“The members unanimously agreed on the changes as proposed by the DVS (Directorate of Veterinary Services) and therefore the process should be moved to the next level of issuing of relevant Legal Notices for the new fees and charges to take legal effect,” reads minutes of a meeting for stakeholders on July 17, 2018 which was held at the Agricultural Information and Resource Centre in Nairobi to review the veterinary charges and fees.

The stakeholders were drawn from livestock production chain notably from livestock keepers and transporters, slaughterhouses proprietors, milk and meat exporters and importers, honey and hive products importers and exporters, animal feeds and inputs importers, and public and private animal health service providers.

The stakeholders were in agreement that the review of fees and charges need to be conducted in order to enable the DVS offer the services for the growth of livestock industry, assurance of safety of foods of animal origin, assurance of animal feed and feed input safety, promotion of domestic and international trade in livestock and livestock products; and also having a view that that the review of charges and fees be undertaken regularly in line with changing economic situation.

It was also revealed that the Veterinary diagnostic services are the main consumers of veterinary allocation with allocation in 2017/18 financial year for instance being Sh 31 million to analyze 80,000 samples as per laboratory business plan, against the budget requirement of Sh 90 million which resulted in a budget deficit of Sh 59 million.

According to stakeholders participation report the increased fees and charges which will affect the livestock industry will enable the DVS improve service delivery to stakeholders efficiently and effectively, and improve surveillance of emerging and re-emerging livestock and zoonotic diseases such as Rift Valley Fever, Anthrax, Brucellosis, Covid-19, and  Foot and Mouth Disease among others.

The increased fees and charges will also improve human health and safety through control of zoonotic diseases, increased food security through protection of animal resources, increase safety of foods of animal origin; better quality livestock, livestock products and livestock by-products; protect the country against entry, establishment and spread of animal disease and pests; improve livelihood of the livestock value chain actors; and enhance contribution of the livestock industry to the Gross Domestic Product.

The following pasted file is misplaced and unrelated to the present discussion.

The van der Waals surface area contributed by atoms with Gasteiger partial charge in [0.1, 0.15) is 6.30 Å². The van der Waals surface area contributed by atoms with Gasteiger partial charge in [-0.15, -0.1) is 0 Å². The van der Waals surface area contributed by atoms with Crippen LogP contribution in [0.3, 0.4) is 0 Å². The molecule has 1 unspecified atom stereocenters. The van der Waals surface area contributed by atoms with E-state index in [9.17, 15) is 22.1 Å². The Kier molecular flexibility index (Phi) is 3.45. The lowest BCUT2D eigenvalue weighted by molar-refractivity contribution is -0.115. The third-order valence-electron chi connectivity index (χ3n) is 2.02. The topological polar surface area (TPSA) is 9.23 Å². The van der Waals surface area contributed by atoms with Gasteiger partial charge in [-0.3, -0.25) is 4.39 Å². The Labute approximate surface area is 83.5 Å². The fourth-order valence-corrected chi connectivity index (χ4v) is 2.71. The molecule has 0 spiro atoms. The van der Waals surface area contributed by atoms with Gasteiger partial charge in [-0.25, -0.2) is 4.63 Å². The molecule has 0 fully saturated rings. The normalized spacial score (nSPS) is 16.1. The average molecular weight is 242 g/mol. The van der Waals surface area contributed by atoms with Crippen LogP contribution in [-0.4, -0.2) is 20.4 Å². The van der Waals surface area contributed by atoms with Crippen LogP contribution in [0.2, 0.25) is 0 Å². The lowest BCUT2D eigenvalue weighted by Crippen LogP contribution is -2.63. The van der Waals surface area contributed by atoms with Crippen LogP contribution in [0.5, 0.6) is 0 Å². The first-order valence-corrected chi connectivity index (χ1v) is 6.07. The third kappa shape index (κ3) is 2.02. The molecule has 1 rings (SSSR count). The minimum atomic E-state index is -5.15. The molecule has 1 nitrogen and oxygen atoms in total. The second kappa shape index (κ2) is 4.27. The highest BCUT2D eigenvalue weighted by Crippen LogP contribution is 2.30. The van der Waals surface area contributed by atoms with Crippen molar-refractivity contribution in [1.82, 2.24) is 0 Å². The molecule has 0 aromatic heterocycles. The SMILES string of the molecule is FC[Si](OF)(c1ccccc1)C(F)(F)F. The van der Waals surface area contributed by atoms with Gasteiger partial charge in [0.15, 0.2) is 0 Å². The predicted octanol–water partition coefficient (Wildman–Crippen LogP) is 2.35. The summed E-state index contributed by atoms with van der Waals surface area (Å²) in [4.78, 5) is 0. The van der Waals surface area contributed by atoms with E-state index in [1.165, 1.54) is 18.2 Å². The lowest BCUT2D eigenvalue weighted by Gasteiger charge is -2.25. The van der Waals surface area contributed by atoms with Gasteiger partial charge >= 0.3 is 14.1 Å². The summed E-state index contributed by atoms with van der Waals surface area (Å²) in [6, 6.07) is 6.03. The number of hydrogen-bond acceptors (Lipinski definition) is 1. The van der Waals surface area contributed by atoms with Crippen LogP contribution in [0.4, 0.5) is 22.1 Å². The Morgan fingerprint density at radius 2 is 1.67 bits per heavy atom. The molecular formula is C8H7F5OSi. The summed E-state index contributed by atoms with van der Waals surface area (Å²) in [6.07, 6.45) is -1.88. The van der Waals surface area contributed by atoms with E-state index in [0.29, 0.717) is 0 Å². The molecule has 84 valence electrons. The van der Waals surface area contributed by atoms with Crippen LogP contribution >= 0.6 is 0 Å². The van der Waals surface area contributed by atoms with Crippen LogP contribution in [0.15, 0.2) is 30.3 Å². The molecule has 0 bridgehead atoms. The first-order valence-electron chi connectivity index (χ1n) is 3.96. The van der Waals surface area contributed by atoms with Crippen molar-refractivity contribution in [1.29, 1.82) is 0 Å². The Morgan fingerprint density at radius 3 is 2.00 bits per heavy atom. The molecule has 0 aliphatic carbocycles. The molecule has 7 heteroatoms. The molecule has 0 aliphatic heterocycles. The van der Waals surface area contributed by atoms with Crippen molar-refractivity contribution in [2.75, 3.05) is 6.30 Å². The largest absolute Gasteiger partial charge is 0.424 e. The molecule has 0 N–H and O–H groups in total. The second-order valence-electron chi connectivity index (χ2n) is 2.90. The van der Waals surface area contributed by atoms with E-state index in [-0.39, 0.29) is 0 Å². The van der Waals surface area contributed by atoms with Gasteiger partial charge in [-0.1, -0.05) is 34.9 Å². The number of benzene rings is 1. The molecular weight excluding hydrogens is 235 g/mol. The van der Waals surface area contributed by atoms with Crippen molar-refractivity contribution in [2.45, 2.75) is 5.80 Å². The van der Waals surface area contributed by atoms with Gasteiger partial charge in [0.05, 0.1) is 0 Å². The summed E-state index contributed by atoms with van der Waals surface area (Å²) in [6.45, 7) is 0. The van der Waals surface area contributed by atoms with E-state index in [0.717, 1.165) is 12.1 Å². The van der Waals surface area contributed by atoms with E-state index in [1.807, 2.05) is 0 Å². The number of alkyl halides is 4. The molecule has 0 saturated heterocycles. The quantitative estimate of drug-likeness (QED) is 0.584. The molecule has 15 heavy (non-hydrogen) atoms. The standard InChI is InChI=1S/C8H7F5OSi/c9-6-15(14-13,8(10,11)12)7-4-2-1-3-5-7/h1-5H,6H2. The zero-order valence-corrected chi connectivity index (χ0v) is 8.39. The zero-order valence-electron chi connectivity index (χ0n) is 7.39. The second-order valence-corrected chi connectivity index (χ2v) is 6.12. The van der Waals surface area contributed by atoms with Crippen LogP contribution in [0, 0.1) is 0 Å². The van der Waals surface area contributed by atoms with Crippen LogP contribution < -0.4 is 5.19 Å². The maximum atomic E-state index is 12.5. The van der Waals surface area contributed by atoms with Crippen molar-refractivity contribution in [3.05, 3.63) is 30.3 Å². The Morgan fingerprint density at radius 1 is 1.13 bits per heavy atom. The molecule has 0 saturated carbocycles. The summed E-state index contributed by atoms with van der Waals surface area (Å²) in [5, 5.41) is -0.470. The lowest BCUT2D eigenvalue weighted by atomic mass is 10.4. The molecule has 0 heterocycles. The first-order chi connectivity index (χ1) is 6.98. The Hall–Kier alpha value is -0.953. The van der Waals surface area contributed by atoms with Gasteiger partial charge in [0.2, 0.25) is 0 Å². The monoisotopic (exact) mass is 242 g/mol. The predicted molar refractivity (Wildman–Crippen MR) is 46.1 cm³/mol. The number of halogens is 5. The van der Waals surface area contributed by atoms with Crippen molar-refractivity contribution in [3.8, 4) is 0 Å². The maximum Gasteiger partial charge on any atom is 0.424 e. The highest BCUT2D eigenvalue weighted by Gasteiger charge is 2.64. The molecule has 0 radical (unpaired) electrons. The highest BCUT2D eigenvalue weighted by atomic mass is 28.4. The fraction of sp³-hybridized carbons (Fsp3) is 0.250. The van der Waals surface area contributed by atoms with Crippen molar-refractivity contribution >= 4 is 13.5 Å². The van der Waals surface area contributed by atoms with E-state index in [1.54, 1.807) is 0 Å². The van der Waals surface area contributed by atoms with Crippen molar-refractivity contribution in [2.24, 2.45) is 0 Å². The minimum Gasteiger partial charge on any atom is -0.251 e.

In 2021 most dairy farmers in the country decried for reduced profit due to high prices on the animal feeds as a result of increased prices on the raw materials used to manufacture the feeds since in Kenya, the major challenge is that the quantity required manufacturing the feeds are very low.  

Some of these raw materials required to manufacture the animal feeds include soybeans and sunflower or cotton whose by-products soya bean meal, sunflower seed cake or meal and cottonseed cake or meal are the major sources of protein in animal feeds.

Soybean in particular remains the most important and preferred source of high quality vegetable protein for animal feed manufacture since Soybean meal, which is the by-product of oil extraction, has a high crude protein content of 44 to 50 percent and a balanced amino acid composition, complementary to maize meal for feed formulation; where a high level of inclusion notably at 30-40 percent is used in high performance monogastric diets.

Currently, a bag of dairy meal has gone up from about Sh 2,000 to around Sh 2,350 and above as a result of a rise in the price of a kilo of soya beans from about Sh70 to Sh130 and above.

The country’s dairy sector is estimated at 14 per cent of Kenya’s agricultural GDP and Milk, which is primarily produced by smallholder dairy farmers, account for 56 per cent of total output.

To support cooperatives in value addition, both the national and county governments have distributed milk coolers to cooperatives though most of these remain collection centres for processors, and few have engaged in processing.